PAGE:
Dental Hole Left By Budget

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11th May 2010, 09:51pm - Views: 436





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11 May 2010


The gaping hole in dental care remains after the Federal Budget failed to include any funding for public

dental services, according to the Australian Healthcare and Hospitals Association (AHHA).


The AHHA is the peak national body representing public hospitals, area health services, community

health centres and public aged care providers.


"The AHHA welcomes COAG's commitment to a universal and equitable health system however this

commitment is undermined by the failure of successive Governments to ensure better access to dental

care for all Australians. The result is that Australia is a country where the poor and disadvantaged can

be identified by the state of their teeth," Ms Prue Power, Executive Director, said today.  


"The AHHA is appalled that the Government and Opposition have failed to reach agreement on even

the most basic program to help at least 300,000 people in desperate need of oral health care.  The

Commonwealth Dental Health Program (CDHP) would have seen well over half a million pensioners and

low income earners gain timely access to dental treatment and restoration. This program was part of

the Rudd Government's election platform in 2007 and it has never seen the light of day.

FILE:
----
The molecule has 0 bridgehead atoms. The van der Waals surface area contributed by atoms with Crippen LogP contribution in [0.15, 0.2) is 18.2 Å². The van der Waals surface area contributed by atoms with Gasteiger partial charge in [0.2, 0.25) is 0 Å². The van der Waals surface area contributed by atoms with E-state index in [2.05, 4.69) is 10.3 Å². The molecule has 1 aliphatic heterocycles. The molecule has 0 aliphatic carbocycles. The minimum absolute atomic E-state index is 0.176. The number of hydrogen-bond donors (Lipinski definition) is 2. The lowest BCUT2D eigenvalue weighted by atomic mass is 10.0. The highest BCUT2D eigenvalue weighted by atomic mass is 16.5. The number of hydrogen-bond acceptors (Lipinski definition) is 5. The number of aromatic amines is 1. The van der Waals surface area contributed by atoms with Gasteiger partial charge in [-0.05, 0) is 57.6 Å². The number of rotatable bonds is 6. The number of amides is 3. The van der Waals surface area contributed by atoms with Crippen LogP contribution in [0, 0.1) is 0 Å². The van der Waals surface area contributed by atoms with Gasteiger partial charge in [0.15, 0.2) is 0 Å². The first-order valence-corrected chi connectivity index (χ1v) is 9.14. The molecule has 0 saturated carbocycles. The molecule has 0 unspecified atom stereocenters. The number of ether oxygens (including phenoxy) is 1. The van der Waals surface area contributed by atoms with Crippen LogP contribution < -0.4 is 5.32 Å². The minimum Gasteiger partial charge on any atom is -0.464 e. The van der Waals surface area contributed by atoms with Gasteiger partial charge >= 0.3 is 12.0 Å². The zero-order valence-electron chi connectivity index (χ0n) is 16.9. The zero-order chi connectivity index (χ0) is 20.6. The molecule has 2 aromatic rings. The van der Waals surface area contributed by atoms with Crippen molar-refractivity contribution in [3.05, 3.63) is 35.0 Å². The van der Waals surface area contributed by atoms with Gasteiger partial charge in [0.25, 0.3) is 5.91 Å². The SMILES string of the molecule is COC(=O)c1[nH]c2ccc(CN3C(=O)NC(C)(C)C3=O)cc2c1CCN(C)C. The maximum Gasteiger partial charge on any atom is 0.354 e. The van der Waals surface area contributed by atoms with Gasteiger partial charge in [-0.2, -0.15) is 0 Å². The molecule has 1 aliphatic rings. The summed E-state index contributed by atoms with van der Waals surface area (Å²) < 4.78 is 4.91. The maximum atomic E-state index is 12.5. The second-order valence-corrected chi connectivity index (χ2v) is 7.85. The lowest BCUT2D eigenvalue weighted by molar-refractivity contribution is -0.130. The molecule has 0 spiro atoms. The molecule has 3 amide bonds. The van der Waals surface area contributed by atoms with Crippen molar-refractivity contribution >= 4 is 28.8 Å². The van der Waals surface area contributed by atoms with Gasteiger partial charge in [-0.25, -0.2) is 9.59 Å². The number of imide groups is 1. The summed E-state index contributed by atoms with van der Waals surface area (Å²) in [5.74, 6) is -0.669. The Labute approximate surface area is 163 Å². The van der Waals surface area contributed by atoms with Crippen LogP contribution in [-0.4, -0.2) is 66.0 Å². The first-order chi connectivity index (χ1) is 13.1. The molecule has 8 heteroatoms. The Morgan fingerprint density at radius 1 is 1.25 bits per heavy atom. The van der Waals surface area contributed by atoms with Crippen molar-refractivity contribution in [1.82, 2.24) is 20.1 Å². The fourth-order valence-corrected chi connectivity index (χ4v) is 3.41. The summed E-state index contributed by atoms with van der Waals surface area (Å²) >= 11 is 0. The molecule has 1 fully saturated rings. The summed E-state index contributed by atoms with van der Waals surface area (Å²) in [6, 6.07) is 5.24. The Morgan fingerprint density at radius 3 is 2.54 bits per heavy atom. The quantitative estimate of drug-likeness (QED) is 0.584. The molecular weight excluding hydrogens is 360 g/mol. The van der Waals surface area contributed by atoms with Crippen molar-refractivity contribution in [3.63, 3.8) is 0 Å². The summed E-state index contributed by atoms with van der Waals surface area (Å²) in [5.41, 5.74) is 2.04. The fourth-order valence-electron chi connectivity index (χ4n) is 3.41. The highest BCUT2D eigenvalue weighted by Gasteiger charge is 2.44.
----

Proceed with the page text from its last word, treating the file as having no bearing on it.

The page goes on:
"It has been convenient for the Federal Government to treat the Senate stalemate over dental care as

an apparent budget-saving measure.  The CDHP is a relatively small amount of money ($290 million

over three years).  But the Government made its implementation contingent on closure of the previous

Coalition Government's Medicare Chronic Disease Dental Plan.


"In this same period, however, due to the Rudd Government's failure to even attempt resolution of the

conflict, the Medicare program has continued unabated which has ended up costing significantly more

than the CDHP would have.  The stubbornness in resisting negotiation has made this a budget blow-

out.


"Ultimately, AHHA supports the proposal from the National Health and Hospitals Reform Commission 

for a universal dental program, such as Denticare, which focuses on providing preventive care and is

integrated with other components of our health system.  The Government should work towards this

aim through incremental steps which initially focus on ensuring better access to affordable and timely

oral health care for those who need it most.  Implementing a public dental health program immediately

will build the foundations of a Denticare-like program. This includes addressing key factors such as the

need to build the dental workforce needed to meet the increased demand for dental care that would

flow from improved affordability of private dental care and an enhanced public dental sector.


"We cannot have a high quality and comprehensive health system unless we ensure that all Australians

can readily access and afford preventive and restorative dental care. The continuing failure to include

oral health in the current reform process will undermine COAG's stated commitment to a universal

health system for all Australians.


"We urgently call on the Government to adopt the common-sense policy position proposed by the

AHHA to revise the Medicare program and implement the Commonwealth Dental Health Program as

promised – this will be a sure election winner," Ms Power said.


To engage in the debate, come to Chomping Into Reform in Melbourne on 3-4 June.  To view the

program and register visit http://bit.ly/aXNsxf.  Early-bird closes on 19 May.


For further information/comment: 

Ms Prue Power 0417 419 857

Dental hole left by Budget






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